When actor and supermodel Brigitte Bardot was asked why she never got a facelift, she is said to have replied that her dogs didn’t care what her face looked like.
Dogs don’t move out if your hair starts thinning or snarl at you if your ears protrude. Unlike human beings, they don’t judge us by our looks; they love us for who we are.
Some humans don’t afford dogs the same courtesy. This month at the Westminster Kennel Club Dog Show, more than 3,000 dogs will be paraded around New York’s Madison Square Garden so that judges can scrutinize every inch of their bodies – from their inbred, squashed-in noses and surgically sculpted ears to their coiffured coats and stubby, amputated tails. The judges will look for “faults” much like internet trolls look for flaws in a celebrity’s injected lips.
Dogs deserve better than this outdated beauty pageant, which is why we should refuse to watch it.
Premium content for only $0.99
For the most comprehensive local coverage, subscribe today.
It’s all about the owners and their egos, not the dogs, which are reduced to being living mannequins, to being tweaked and primped into something that they aren’t. They are often denied a normal life, lest they step out of their crates and get dirty.
And to increase the odds of producing a winning dog, breeders bow to the “breed standards” of the American Kennel Club, which values arbitrary physical traits over health and well-being. Breeders are like rats following the Pied Piper – except it’s the dogs who end up in the river.
This is why dachshunds have such long spines and short legs that makes them so susceptible to excruciatingly painful disc disease. It’s also why many Great Danes, bred for long necks and large heads, often develop “wobbler syndrome” – including a wobbly gait, pain and sometimes paralysis as a result of compression of the spinal cord in the neck area.
Cavalier King Charles spaniels that suffer from syringomyelia scream in agony because their brains are too large for their unnaturally flattened skulls. One veterinary neurologist, interviewed for the BBC documentary “Pedigree Dogs Exposed,” described the brains of dogs with this condition as being “like a size 10 foot that’s been shoved into a size 6 shoe.”
English bulldogs, bred to have flat faces and unnaturally short airways, labor to fetch a ball, walk or even breathe. There’s a name for this problem – brachycephalic airway syndrome. Pugs, Boston terriers, French bulldogs and Pekingese (the breed of the 2012 Best in Show winner) suffer from it, too.
To ensure that these favored traits remain in a dog’s bloodline, breeders have arranged canine incest, forcing mothers to mate with sons and daughters with fathers. The consequences have been dire: Inbreeding increases the likelihood that recessive genes will be passed down to puppies, resulting in a host of serious congenital defects including epilepsy, hypothyroidism and elbow dysplasia, a disease that can cause lameness and arthritis.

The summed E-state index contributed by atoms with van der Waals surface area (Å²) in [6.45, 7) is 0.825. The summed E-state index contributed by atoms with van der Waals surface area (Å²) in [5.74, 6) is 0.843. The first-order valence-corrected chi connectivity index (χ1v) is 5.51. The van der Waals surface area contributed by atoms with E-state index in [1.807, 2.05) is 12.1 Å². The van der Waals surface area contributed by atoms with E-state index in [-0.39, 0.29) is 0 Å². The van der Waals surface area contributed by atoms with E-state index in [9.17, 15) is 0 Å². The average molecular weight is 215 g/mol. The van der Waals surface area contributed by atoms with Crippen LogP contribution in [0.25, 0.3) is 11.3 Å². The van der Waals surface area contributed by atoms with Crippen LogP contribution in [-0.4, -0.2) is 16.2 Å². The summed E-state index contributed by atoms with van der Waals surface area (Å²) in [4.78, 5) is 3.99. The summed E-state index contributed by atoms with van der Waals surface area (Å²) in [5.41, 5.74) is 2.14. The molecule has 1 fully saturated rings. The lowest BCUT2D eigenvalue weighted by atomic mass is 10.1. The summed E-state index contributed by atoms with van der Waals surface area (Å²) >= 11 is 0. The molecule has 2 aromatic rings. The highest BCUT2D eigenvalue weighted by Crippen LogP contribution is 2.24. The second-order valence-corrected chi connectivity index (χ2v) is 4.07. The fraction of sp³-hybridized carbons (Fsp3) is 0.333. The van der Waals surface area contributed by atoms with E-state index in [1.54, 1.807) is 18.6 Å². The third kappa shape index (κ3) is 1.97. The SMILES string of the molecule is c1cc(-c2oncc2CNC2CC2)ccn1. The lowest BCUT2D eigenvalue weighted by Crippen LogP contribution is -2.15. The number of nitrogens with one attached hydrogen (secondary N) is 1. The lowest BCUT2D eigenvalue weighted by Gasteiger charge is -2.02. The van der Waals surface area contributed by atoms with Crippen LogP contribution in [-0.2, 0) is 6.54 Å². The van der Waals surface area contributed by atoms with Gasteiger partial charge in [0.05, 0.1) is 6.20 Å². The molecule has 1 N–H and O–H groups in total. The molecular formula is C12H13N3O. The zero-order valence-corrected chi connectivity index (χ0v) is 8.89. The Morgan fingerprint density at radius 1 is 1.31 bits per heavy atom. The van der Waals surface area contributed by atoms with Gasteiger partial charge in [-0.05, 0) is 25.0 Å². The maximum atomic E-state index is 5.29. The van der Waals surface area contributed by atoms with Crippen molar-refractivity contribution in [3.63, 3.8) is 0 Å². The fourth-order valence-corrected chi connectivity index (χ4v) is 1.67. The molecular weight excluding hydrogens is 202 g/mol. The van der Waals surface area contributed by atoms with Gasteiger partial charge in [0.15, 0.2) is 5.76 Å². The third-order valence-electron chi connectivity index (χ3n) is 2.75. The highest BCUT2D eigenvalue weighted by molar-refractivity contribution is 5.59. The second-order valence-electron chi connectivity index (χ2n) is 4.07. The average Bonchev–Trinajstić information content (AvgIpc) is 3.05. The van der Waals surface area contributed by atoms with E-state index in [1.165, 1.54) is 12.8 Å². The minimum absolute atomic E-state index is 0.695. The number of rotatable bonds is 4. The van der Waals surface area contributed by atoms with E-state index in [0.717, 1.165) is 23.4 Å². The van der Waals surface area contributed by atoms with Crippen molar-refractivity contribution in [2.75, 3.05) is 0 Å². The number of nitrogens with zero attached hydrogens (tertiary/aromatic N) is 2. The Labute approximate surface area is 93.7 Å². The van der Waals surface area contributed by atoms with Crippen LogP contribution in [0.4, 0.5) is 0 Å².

The AKC freely admits that one of the main purposes of televised shows such as Westminster is to drive up business for breeders, and they often succeed in getting people to buy the same breeds in the show on impulse. But buyers soon discover that dogs are not props – they shed, make messes and require time, patience, walks, medical care, love and attention.
They also learn that animals are expensive to care for properly: According to a 2015 survey by the American Society for the Prevention of Cruelty to Animals, more than 25 percent of respondents who gave up animal companions for a reason related to the animal said they could not afford veterinary care.
When the “puppy love” phase wears off, many who bought purebreds on impulse end up leaving them at an animal shelter. As long as breeders churn out litter after litter of puppies – many of whom will go on to have litters of their own – and dog shows such as Westminster guarantee that more dogs will be dropped off at shelters, the odds that homeless pups will be adopted remain low.
Beauty is subjective, but Westminster is undeniably an ugly business for dogs. Instead of celebrating these complex, intelligent, loving beings for what they are, it devalues them, treating them as if their comfort, happiness and very lives were less important than a trophy or a ribbon.
By turning off Westminster, we can send the message that dogs should not have to suffer for human vanity. If you’re ready to welcome a dog into your life, adopt from a shelter instead of buying from a breeder or pet store, and then have the lucky pup spayed or neutered to help end animal homelessness.
Ingrid Newkirk is president and co-founder of People for the Ethical Treatment of Animals. This was written for The Washington Post.